Battle of old guards, young guns as WRC Safari rally begins

Battle of old guards, young guns as WRC Safari rally begins

Current WRC standings leader Kalle Rovanpera lit the shakedown charts as he showed skill and intent of outperforming last year’s WRC Safari rally winner Sebastian Ogier.

It will be an epic Safari to watch as old guards battle the young guns in this year's edition of the WRC Safari Rally.

Current WRC standings leader Kalle Rovanpera lit the shakedown charts as he showed skill and intent of outperforming last year’s WRC Safari rally winner Sebastian Ogier.

Rovanpera, who edged Hyundai’s Thierry Neuville by five hundredths of a second, had started cautiously, perhaps aware of the dangers that lie with the Safari Rally.

Ford’s legendary driver Sebastian Loeb finished a decent third on his first return to Safari rally two decades since his last race here and he couldn’t hide his delight in being back for the most iconic rallying event in the world.

“Yes, it's good to be back here. I wanted to come back because I have a lot of memories of Kenya when I was here 20 years ago. Now it’s another work for us. It’s incredible to drive in the middle of all these animals and so it's a bit like Safari. But you know, so yeah, I wanted to go back. I have heard some good returns from last year. Welcome is very huge. So I came back and I am happy to be here.”

Although Loeb acknowledges that much has changed since he was last competing in these shores, he noted that the Safari hasn’t lost its brutal and mean streak saying he will be more cautious not to hurt the vehicle early on.

“For sure the format of the rally has changed. Twenty years ago we had some very long stages for tens of kilometres and we had a helicopter on top of each car telling us there is something on the road, could be some trucks coming subject children playing here and there, so it was a different kind of rally.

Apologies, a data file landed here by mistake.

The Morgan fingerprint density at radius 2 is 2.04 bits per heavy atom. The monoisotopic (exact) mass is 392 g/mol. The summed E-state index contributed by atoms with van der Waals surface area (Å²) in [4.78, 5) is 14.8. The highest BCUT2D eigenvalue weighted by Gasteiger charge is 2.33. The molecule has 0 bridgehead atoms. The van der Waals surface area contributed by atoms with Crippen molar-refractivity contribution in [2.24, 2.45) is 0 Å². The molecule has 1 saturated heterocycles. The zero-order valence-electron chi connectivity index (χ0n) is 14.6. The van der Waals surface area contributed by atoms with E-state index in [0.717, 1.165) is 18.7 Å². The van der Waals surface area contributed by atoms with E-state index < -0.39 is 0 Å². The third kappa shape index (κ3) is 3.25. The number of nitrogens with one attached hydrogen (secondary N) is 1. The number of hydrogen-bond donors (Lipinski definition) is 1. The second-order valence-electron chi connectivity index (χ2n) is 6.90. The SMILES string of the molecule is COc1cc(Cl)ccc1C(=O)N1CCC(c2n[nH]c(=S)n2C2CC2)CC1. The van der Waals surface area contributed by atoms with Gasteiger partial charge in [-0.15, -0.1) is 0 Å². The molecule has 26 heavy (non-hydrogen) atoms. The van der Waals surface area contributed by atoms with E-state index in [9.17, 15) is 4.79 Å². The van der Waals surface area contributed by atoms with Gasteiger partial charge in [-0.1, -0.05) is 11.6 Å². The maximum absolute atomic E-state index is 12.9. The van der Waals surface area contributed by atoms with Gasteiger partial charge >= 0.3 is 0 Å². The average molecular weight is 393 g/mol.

“But as I said, the roads didn't improve a lot and I think it will be a rally in the same style like it's not only a question of pushing hard and being the fastest everywhere, but I think it's important to go to the end with as few problems as possible. And so the approach will not be very different from what it was,” Loeb assessed.

WRC Safari Rally defending Champion Sebastian Ogier warned that this year’s edition could be tougher saying the unpredictability of the rally makes it trickier.

“Here, you can’t bet on anybody more or less, it's hard to say what's going to happen but for sure the aim is still the same. Still, I cannot, I was never starting any rally in my career. I mean for being five or top 10 so for sure we are here to fight for the top position, and hopefully, we can do that. In some stages I believe we're going to have fun driving, some we're going to have to try to be clever, but like we always say it's easier to say that.

Thierry Neuville highlighted some of the lessons he learnt last year albeit the hard way after retiring on the last day.

“Last year, we were a little bit nervous ahead of the event and we had no clue what to expect. Obviously, last year’s experience can help us a little bit more for this year to know, what is the approach, and how we can go. I mean, we've seen a lot of trouble for everybody last year. So we know that this year we need to be well prepared as well, in case of trouble, always try to get a good solution and try to get here. I am really looking forward to at least the first event this year without any trouble and if that could be here in Kenya then that’s even nicer,” said Neuville.

Proper action begins tomorrow at Kasarani's super special stage after the official flag-off at the Kenyatta International Conference Centre, KICC in Nairobi.

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